The husband told us he'd been up Haleakala nine times, and had seen the Spectre of Brocken only once before.

The information board at the overlook told us we would each be able to see only our own shadow.

That turned out to be the case, at least at first. We were thrilled when the sun came out briefly and projected our giant shadows thousands of feet down on the cloud tops.

As promised, I could see only my own shadow, surrounded by a rainbow, even though I was standing right next to my wife.

She said she could see only hers. When we moved our arms, we could each see only our own shadow move.

Satisfied that we had each been blessed by heaven, we began to hike back to the car. Suddenly, the sun came out again and we ran back to the overlook.

This time, I was amazed to see my wife's shadow next to mine. She said she was also seeing two shadows. The two were surrounded by a single rainbow.

Science says such a phenomenon is impossible, but we've always known that we were two individuals sharing a single soul, and now we could see that union was blessed by heaven.

The top of Haleakala was also pretty spectacular. It looks a lot like Crater Lake would if the water wasn't there.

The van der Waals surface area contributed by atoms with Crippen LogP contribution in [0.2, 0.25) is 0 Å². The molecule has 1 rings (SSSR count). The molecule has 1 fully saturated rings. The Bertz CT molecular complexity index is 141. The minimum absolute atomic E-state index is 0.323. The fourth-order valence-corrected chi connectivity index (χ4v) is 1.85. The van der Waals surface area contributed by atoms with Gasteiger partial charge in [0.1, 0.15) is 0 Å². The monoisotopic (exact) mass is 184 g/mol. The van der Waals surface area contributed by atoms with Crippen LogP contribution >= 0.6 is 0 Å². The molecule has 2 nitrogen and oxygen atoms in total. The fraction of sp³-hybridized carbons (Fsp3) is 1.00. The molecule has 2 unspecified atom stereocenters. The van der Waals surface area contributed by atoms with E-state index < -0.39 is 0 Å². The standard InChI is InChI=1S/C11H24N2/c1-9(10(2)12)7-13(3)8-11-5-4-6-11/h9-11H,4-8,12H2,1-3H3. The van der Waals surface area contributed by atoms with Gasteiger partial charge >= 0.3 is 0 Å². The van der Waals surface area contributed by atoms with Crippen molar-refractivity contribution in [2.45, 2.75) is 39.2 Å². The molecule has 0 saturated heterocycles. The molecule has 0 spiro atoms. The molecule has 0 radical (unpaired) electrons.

Through the breaks in the clouds, we could see West Maui, Molokai, Lanai, Kahoolawe, and 80 and 100 miles away, respectively, the volcanos Mauna Kea and Mauna Loa on the Big Island.

On one side, Haleakala cast an enormous shadow on the sea. On the other, the setting sun turned the clouds gold, then crimson.

We shared the sight with only a couple of dozen other people. One, shivering uncontrollably in shorts and a T-shirt, said he had grown up on Maui.

He had left to take a high-paying job in Las Vegas, but had realized everything he wanted in life was on Maui. It was his first day back, and he had to see the sunset. We couldn't blame him.

The West Maui Mountain is not as tall as Haleakala, but is even more beautiful. It is the site of the famed Iao Needle.

The needle is in an eroded valley just outside Maui's main town of Kahului (Hawaii's version of Medford).

I saw the valley from the jet as we were coming in to Maui. It was a cloudy day, but the unearthly light coming from Iao Valley beckoned me there.

Between the valley's verdant and vertical green walls is the equally green spire of the Iao Needle. It is actually a long, narrow ridge, but visitors see only the front edge of it.

Though beautiful, the valley seemed sad. It was the site of the bloodiest battle in Hawaiian history in 1790 when King Kamehameha the Great trapped Maui's army in the dead-end valley and used western cannon to annihilate it.

The Iao Stream, which once flowed blood red from one man's thirst for conquest, now flows through an open air museum that features examples of architecture from all the various cultures that now live peacefully together on Maui.

You don't need to see a rainbow to know that Maui has been blessed by heaven.

Many have asked us how it all compares to Tahiti. Well, for sheer beauty, French Polynesia and its inhabitants win hands down.

When it comes to inner beauty, however, the Aloha spirit of the residents of Hawaii shows through in everything (except driving).

Our Tahiti vacation had much higher highs and lower lows. Maui had no downside. I can't imagine anyone not having a good time there, no matter whether they spent a lot or a little.